Introduction to Pattern
Art is the imposing of a pattern on experience, and our aesthetic enjoyment is recognition of the pattern. —Alfred North Whitehead
This week we will be discussing the concept of pattern in art. You’ve already seen the use of pattern in nearly every section of this course so far. Pattern emerges from many figure-ground experiments (think of M.C. Escher); it often makes an appearance when thinking about the mark and the line; and it certainly emerges when using the grid as a central theme. Repeating shapes, colors, and theme can each create a sense of “pattern” in a work of art, which in turn creates a sense of rhythm for the viewer. Disruptions in a pattern should be intentional since a viewers eye will always be drawn to it.
I’ve included some images for you to look at on the right on one of my Pinterest boards. Many are from well-known artists and there are a few from lesser-known, contemporary artists.
- Familiarize yourself with the concept of pattern in art and to what ends artists use it.
- Show that you can identify works with pattern as a predominant theme in the work.
- Create your own work that demonstrates use of a pattern in a creative way.
- Use Photoshop to demonstrate how an artist’s use of pattern can change the mood or meaning of a work by removing the pattern from the image.
Artlandia Glossary of Pattern Design. (sorry there’s a Wordle at the top of the page. It’s still a good resource).
Pattern and Rhythm
“Repetition refers to one object or shape repeated; pattern is a combination of elements or shapes repeated in a recurring and regular arrangement; rhythm–is a combination of elements repeated, but with variations.” –Lucy Lamp
The use of pattern creates a kind of visual rhythm that, if used judiciously, can change the mood of a painting. I’ve added a couple of pictures to the right to explain.
Gustav Klimt was fond of pattern and used it to great effect and remarked often that the quilts in his home as a child influenced his use of pattern. The first image is a famous painting of Edith Bloch-Bauer and you can see the heavy heavy use of pattern to flatten out the body of Edith, drawing your eye to her face and hands as the “reality” of the painting and the golden, jewel-encrusted patterns that surround her act as a kind of “dress” and as a separate, imaginary space that isn’t connected to her at all.
In the image just below that is one that I drew up pretty quickly in Photoshop just so you can see the difference. Is your response any different to the patternless image?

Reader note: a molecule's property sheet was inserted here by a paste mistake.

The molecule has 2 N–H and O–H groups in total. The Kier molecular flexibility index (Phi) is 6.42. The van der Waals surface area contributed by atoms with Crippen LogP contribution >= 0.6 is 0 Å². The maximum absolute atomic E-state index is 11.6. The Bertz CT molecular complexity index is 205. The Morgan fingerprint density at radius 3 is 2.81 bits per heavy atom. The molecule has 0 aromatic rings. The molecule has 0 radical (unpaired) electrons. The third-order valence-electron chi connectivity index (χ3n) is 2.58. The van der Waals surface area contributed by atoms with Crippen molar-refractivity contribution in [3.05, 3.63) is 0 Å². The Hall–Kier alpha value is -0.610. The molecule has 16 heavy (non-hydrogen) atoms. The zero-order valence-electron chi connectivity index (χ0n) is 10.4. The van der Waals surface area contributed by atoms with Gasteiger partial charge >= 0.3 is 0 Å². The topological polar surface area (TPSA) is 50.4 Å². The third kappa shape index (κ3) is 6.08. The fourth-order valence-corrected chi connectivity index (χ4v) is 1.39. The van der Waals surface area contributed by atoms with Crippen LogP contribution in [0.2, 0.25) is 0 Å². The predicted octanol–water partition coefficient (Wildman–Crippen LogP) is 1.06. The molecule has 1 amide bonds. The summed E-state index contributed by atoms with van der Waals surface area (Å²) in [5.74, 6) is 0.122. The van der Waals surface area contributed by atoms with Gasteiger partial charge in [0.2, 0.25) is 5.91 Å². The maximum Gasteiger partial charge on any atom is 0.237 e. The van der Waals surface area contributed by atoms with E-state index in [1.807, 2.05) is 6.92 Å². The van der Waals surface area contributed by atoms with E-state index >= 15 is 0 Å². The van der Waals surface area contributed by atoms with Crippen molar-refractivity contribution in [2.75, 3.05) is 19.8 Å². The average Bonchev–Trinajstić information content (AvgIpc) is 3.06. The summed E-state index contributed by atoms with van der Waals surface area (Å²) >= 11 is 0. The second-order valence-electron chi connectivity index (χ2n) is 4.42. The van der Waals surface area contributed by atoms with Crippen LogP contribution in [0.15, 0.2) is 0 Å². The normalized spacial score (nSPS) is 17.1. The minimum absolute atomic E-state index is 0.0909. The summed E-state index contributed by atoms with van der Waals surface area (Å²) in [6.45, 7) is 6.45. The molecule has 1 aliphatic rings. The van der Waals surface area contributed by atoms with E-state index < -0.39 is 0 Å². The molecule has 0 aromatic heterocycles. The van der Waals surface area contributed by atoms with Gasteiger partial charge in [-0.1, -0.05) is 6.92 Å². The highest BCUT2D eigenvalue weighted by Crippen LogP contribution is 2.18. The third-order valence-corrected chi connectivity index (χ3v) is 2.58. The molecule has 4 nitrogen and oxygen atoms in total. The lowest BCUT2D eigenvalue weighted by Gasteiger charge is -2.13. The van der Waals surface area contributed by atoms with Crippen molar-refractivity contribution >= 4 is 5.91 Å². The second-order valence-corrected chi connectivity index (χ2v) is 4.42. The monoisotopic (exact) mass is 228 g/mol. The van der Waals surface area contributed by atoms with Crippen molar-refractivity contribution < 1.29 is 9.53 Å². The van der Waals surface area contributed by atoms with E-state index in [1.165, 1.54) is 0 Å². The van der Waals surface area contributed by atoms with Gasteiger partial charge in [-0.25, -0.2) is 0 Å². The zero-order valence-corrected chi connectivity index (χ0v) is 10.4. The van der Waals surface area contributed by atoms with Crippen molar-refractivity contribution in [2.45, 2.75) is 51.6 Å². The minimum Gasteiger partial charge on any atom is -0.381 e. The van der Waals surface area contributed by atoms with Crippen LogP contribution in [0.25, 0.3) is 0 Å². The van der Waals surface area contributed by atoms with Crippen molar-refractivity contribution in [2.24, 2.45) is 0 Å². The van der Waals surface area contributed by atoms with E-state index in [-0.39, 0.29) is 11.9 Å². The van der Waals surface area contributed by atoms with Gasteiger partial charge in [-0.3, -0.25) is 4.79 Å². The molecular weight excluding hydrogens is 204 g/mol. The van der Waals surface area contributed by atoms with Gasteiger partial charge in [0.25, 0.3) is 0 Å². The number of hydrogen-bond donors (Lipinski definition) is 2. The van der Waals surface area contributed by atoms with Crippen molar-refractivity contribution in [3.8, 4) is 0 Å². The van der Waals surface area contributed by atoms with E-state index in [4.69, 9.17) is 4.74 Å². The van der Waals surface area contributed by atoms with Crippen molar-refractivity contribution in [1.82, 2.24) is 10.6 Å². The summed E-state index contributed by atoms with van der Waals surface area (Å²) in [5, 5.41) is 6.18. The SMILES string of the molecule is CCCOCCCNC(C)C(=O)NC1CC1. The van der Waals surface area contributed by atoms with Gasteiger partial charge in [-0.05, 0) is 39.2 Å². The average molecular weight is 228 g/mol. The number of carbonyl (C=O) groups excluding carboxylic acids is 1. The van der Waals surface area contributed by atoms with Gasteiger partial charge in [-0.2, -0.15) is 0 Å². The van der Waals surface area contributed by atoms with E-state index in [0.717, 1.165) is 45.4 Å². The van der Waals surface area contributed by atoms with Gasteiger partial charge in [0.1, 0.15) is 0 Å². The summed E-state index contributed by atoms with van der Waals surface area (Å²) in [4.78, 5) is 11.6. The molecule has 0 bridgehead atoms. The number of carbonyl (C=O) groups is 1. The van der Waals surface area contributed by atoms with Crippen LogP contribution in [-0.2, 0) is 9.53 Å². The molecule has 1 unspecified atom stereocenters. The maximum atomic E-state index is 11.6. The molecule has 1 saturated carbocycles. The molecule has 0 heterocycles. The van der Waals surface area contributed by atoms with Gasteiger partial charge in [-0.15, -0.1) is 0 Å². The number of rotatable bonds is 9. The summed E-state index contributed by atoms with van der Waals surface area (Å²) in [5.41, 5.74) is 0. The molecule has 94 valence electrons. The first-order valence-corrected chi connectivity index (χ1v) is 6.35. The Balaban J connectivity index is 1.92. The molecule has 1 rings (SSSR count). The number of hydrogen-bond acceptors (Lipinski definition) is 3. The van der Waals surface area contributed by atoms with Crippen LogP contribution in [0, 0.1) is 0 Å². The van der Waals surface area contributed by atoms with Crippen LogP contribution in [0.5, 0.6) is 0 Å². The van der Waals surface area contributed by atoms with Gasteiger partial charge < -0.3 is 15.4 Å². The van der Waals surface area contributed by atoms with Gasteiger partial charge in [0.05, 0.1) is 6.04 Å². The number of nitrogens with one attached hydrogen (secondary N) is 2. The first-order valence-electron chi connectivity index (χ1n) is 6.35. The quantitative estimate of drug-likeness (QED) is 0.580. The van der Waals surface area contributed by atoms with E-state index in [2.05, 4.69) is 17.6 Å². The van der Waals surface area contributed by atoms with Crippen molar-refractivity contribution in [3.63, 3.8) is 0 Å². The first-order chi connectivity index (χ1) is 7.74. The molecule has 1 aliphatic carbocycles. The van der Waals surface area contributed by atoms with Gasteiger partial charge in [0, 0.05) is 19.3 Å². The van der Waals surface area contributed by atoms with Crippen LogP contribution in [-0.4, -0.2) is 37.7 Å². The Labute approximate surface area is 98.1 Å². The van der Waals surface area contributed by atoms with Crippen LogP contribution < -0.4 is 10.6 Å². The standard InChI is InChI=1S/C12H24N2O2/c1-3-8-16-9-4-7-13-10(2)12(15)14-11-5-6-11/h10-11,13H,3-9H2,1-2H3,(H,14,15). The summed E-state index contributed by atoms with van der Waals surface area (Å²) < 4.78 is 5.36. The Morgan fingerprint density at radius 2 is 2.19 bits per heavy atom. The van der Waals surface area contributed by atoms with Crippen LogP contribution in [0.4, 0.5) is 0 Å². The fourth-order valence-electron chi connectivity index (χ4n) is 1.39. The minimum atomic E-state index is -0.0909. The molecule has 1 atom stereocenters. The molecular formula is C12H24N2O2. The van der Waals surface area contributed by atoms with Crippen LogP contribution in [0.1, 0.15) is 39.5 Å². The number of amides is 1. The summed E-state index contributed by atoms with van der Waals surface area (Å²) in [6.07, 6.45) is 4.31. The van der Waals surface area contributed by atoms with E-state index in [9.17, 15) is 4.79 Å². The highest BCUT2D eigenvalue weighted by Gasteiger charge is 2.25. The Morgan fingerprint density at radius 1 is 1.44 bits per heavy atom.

You may prefer a painting that has fewer patterns, but what’s important here is that you understand how pattern changes your response.
Pattern in Op Art
The narrator in this documentary clip sounds a bit hilarious, but the use of pattern and why it’s important in modernist art is discussed heavily.
Pattern in Folk Art
Folk art has long used pattern as a decorative method. Folk arts from many different cultures can be a source of inspiration for contemporary artists.
Rhythm in Visual Composition
Photography, like all 2D arts, benefits from the basic concepts we’ve covered in this course so far. Good, short discussion here.
Technical Know How
You’ll need to watch the following videos to understand how to use Photoshop to complete your assignments this week. I’ve started a few YouTube playlists where you can find these videos and more.
Step & Repeat in Photoshop
Suuuuuuper great tips here that I wish I had known 5 years ago.
Creating an “Inception” Image in Photoshop
This is a pretty cool tutorial. I challenge all of you to create something like it!
Using Adobe Capture CC (Mobile)
Do yourself a favor and learn how to use the Mobile Adobe apps, especially this one for creating your own patterns for use in Photshop and Illustrator.
Make a Seamlessly Repeating Pattern in Illustrator
What it says on the box.
Choose images that reveal the use of pattern as a primary and crucial part of the work.
⊕ For this week, create a Pinterest Board called “Pattern” and add 20 images to that board using the guidelines above. Submit your link in the form below.
Share and Discuss
Emulate and Create
Choose an artwork you like by another artist that heavily features pattern as an element. Do a similar exercise to the one I did with Klimt’s painting of Edith Bloch Bauer. Paint over, obscure, or otherwise remove the pattern element to experience how the image changes.
Choose one of the following:
1. Draw a simple object on paper and use Adobe Capture CC to create a pattern brush. Then, create a 1200px x 1200px image that shows your pattern repeating multiple times. Share either a Photoshop (.psd) document with me or an Illustrator document (.ai) rather than a .jpg.
2. Using the “step and repeat” process in the first video under Technical Knowhow, create an object more complicated than a square in Photoshop and then use “step and repeat” to create a 1200px x 1200px image displaying your repeating image.
3. If you’re using something other than AdobeCC, figure out the best way to create your own unique patterns and work them into an original piece of your own.